The current trend of moving enterprise applications to SaaS-style public cloud solutions is raising a number of concerns regarding security and governance. What about integration though? In the now legacy enterprise, various applications are deployed within the same trusted network under a single security domain which facilitate the integration between these applications.
How do you integrate these applications moving forward when they are separated across a number of different public cloud providers independent from each other? If you thought it was hard enough to integrate applications from different vendors inside your domain, imagine what this will turn into once different solution providers host these applications. As a consumer of such services, you need to demand and favor solutions providing adequate integration mechanisms; this is a critical selection factor. On the web, an elegant solution to integrate various services on behalf of users is gaining popularity: OAuth.
OAuth standardizes the process where the owner of a resource authorizes an application to access this resource on the resource provider. OAuth is very ‘resource-oriented’. As such, OAuth is well suited to enable authorization between two entities communicating using a RESTful web service interaction. This very pattern involving OAuth and REST, is ideal to enable the integration of two SaaS provider acting on behalf of their common enterprise subscriber as illustrated below.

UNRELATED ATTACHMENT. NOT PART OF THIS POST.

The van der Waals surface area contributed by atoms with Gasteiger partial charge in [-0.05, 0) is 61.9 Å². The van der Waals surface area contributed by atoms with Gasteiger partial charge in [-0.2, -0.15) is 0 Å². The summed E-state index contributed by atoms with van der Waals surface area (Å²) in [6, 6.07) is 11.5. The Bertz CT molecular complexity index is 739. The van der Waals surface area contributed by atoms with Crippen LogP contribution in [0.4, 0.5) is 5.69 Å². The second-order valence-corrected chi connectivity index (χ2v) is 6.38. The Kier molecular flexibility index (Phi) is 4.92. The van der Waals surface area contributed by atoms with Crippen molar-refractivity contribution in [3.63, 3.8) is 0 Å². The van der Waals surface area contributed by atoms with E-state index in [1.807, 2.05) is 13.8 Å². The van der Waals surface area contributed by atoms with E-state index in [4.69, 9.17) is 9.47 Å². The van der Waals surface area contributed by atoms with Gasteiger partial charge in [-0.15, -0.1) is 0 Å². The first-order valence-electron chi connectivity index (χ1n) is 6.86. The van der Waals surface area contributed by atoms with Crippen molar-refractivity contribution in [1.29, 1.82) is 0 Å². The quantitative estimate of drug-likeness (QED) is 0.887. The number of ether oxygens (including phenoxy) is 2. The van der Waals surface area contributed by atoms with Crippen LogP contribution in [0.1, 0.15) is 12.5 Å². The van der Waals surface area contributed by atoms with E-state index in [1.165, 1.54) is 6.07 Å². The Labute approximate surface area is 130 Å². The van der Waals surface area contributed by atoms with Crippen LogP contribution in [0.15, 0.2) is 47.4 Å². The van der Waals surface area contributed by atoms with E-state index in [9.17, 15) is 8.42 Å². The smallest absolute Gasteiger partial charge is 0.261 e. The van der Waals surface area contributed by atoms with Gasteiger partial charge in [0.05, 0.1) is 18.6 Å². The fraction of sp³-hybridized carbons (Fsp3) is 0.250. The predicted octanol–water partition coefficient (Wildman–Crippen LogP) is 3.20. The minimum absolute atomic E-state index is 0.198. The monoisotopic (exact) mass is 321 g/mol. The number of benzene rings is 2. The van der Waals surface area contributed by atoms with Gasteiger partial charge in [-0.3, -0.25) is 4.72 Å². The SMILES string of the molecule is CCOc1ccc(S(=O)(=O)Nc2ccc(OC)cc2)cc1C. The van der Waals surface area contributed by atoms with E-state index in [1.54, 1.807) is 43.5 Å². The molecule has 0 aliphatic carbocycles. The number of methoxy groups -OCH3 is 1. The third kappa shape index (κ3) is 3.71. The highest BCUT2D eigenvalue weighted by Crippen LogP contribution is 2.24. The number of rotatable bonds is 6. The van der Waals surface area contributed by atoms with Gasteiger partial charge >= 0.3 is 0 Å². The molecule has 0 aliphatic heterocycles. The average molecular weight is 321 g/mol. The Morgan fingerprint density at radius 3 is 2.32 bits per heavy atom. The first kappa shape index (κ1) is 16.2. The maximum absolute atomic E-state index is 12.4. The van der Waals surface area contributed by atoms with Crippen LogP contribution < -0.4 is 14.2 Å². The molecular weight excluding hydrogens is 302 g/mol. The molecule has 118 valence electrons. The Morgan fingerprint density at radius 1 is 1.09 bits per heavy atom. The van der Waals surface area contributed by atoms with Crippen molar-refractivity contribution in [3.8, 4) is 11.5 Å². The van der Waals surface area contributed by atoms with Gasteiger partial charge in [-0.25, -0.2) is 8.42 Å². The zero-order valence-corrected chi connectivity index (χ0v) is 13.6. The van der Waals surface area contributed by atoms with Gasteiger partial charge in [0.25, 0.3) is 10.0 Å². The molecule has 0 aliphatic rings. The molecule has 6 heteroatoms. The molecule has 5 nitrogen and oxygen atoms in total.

In this case, two SaaS (or PaaS) solutions, which are otherwise independent, can share data as coordinated by the enterprise subscriber. This interaction substitutes the integration that would traditionally occur on-premise between two applications managed by the enterprise itself and provides the basis for restoring integration on the cloud.
Of course, the SaaS/PaaS adoption by the enterprise is only partial, and many IT assets remain on-premise. The enterprise therefore requires the same level of integration between externally hosted SaaS and these resources within the enterprise itself. It is logical that the enterprise supports the very integration mechanism that it demands from its external providers. This pattern is known as the ‘cloud call-back’ and is enabled by a specialized perimeter gateway that facilitates the enterprise cloud adoption such as CloudConnect.
To learn more about such patterns or find out how Layer 7 Technologies can help your enterprise integrate to the cloud securely, I invite you to visit us at the SOA/Cloud symposium October 5-6 2010 in Berlin. I will be presenting on the topic of Enterprise Security Patterns for RESTful Web Services.